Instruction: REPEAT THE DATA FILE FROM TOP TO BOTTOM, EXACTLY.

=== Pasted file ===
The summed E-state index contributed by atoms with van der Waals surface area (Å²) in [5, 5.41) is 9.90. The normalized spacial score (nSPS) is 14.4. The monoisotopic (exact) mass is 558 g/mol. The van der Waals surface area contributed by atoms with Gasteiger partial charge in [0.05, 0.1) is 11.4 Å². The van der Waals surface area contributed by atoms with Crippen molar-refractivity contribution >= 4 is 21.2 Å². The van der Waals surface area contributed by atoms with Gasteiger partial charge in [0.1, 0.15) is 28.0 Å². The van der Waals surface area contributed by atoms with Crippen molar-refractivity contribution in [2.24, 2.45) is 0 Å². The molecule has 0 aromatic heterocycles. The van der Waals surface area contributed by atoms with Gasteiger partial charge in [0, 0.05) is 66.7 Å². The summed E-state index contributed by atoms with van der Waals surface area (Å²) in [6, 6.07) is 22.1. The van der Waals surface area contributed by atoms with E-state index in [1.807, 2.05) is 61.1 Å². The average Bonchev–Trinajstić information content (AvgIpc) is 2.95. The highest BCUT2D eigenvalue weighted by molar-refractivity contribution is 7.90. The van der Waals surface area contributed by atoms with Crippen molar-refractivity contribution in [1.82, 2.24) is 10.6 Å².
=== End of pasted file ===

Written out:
The summed E-state index contributed by atoms with van der Waals surface area (Å²) in [5, 5.41) is 9.90. The normalized spacial score (nSPS) is 14.4. The monoisotopic (exact) mass is 558 g/mol. The van der Waals surface area contributed by atoms with Gasteiger partial charge in [0.05, 0.1) is 11.4 Å². The van der Waals surface area contributed by atoms with Crippen molar-refractivity contribution >= 4 is 21.2 Å². The van der Waals surface area contributed by atoms with Gasteiger partial charge in [0.1, 0.15) is 28.0 Å². The van der Waals surface area contributed by atoms with Crippen molar-refractivity contribution in [2.24, 2.45) is 0 Å². The molecule has 0 aromatic heterocycles. The van der Waals surface area contributed by atoms with Gasteiger partial charge in [0, 0.05) is 66.7 Å². The summed E-state index contributed by atoms with van der Waals surface area (Å²) in [6, 6.07) is 22.1. The van der Waals surface area contributed by atoms with E-state index in [1.807, 2.05) is 61.1 Å². The average Bonchev–Trinajstić information content (AvgIpc) is 2.95. The highest BCUT2D eigenvalue weighted by molar-refractivity contribution is 7.90. The van der Waals surface area contributed by atoms with Crippen molar-refractivity contribution in [1.82, 2.24) is 10.6 Å².